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As I noted in my last post, the notion that we have experienced a historiographic revolution in the history of science has often been predicated on the notion that the key insight of that revolution was a conceptual extension of epistemology into the social.  In principle, this insight should support a number of conceptual variations within the general framework.  Thus, for instance, the avowed eclecticism of Natural Order (1979), which was supposed to begin a longer process by gathering examples which would accommodate a subsequent historical and philosophical synthesis.  In their introduction to the book, Barry Barnes and Steven Shapin warned , “Our predominant concern has […] been to obtain contributions based in concrete work [i.e., empirical history], and for this reason no unified point of view, or overall framework or theory, will be found consistently used and advocated through the book” (13).

In his 1980 Isis essay review of the collection (pp. 291-295), historian of medicine Charles Rosenberg described the general project as a “laudable task” (295), but worried that the book embraced “a position so tentative and eclectic that it almost approximates the theory-starved practice of a good many historians” (292).  This quality lent cover to an undifferentiated treatment of the connections between knowledge and social relations: it concentrated on the fact of the relationship between subject and its socio-cultural context rather than offering any notions about the manner of the relationship, and what the role and importance of various contexts were.  “Such facile connection between social location and the form of a particular idea removes the historical actor from that very richness of context in which Barnes and Shapin would have him placed” (ibid) … “the contributors almost never place their protagonists in appropriately detailed social location” (293).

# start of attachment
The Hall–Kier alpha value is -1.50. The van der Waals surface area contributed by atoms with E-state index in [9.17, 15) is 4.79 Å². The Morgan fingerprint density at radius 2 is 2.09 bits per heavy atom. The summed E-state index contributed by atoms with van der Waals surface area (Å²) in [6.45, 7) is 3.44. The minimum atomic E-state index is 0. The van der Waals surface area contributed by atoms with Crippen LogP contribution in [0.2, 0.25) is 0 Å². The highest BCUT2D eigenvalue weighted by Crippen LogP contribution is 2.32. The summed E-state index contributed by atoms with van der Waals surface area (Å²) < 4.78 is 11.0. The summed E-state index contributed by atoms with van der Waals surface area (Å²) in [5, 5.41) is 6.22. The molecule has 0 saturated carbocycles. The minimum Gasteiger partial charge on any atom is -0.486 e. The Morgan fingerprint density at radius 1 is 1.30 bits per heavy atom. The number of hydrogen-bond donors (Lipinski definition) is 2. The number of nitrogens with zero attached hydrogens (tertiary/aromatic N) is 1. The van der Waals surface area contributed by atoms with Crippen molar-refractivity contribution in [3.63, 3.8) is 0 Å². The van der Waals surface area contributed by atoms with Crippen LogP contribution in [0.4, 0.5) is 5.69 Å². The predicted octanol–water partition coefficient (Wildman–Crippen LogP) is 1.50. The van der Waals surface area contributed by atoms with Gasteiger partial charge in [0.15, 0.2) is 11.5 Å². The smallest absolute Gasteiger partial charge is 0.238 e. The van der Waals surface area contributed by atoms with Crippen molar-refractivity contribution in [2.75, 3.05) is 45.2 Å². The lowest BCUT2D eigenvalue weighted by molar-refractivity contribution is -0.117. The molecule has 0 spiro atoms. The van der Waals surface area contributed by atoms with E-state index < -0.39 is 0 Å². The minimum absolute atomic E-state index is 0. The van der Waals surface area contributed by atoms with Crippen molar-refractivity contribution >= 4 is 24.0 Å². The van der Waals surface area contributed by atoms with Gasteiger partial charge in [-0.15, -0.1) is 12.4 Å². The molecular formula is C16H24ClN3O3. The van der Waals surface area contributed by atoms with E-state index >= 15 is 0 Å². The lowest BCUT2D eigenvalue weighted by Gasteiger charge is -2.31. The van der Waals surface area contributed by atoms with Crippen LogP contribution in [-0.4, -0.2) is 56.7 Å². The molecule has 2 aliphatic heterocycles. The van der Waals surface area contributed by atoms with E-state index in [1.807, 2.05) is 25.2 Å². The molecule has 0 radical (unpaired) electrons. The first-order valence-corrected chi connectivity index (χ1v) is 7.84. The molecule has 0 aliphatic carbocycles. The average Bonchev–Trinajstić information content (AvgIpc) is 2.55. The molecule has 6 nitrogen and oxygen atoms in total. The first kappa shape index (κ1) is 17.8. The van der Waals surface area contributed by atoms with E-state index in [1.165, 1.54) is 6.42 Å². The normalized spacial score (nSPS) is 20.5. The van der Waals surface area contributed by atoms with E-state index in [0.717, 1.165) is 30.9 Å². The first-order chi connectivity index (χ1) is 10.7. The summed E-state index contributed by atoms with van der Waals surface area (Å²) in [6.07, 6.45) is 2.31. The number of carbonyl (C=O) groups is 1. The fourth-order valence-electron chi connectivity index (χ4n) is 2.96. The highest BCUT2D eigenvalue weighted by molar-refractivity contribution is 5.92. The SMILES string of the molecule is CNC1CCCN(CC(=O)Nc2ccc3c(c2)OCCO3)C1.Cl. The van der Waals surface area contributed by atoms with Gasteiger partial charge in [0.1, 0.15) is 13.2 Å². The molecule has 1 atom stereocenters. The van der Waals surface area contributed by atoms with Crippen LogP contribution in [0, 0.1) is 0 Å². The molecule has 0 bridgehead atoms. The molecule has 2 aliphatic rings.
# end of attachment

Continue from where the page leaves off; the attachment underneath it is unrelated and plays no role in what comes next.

As far as I can discern, the whole point of putting a number of historiographical problems under the single, crucial rubric of social epistemology was that it would prompt a differentiation between different manners of subject-context relations, allowing an explicit formulation of the relationships between differentiated historical phenomena to be forged.  The benefit of placing one’s own historiographical project within this rubric was the potential that it could be productively related to others’ historiographical projects.  The danger was that one’s own historiographical project, once integrated into the rubric, would fail to be distinguished from those other projects.  We return to the “problem of natural philosophy”. (more…)

Anthropological Cosmology and Anti-Demarcationism, Pt. 2 March 18, 2010

Posted by Will Thomas in Natural Philosophy/Anthropo-cosmology.
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There was no such thing as the historiographic revolution and this is a (too-long) post about it.

Historiographical totem?

In the late-1970s, the applicability of anthropological notions of cosmology to issues in the historiography of science could be understood as evidence of the need for an epistemology that extended into the domain of social relations.  This extension entailed the notion that scientific work existed in a cultural and intellectual continuum with the society around it, and thus that attempts to demarcate scientific work and ideas were ill-founded.  Society was not simply something to be scrubbed from science; legitimate scientific work was made possible through its establishment in legitimate places within society, and through the selective borrowing from society of cultural and political means of establishing legitimate claims.  This, I think, was a good idea, but was it methodologically revolutionary?

The test of the validity of any idea is whether it can change the outcome of a process in some specific way.  A scientific idea can help create a successful experiment or an improved technology.  The idea of social epistemology could be tested as could much sociology and philosophy of science by running it through the historical record and seeing if it rendered it more coherent.  In other words (to use a Latourian formulation), the success of social epistemology was bound up with its ability to forge an alliance with historiography.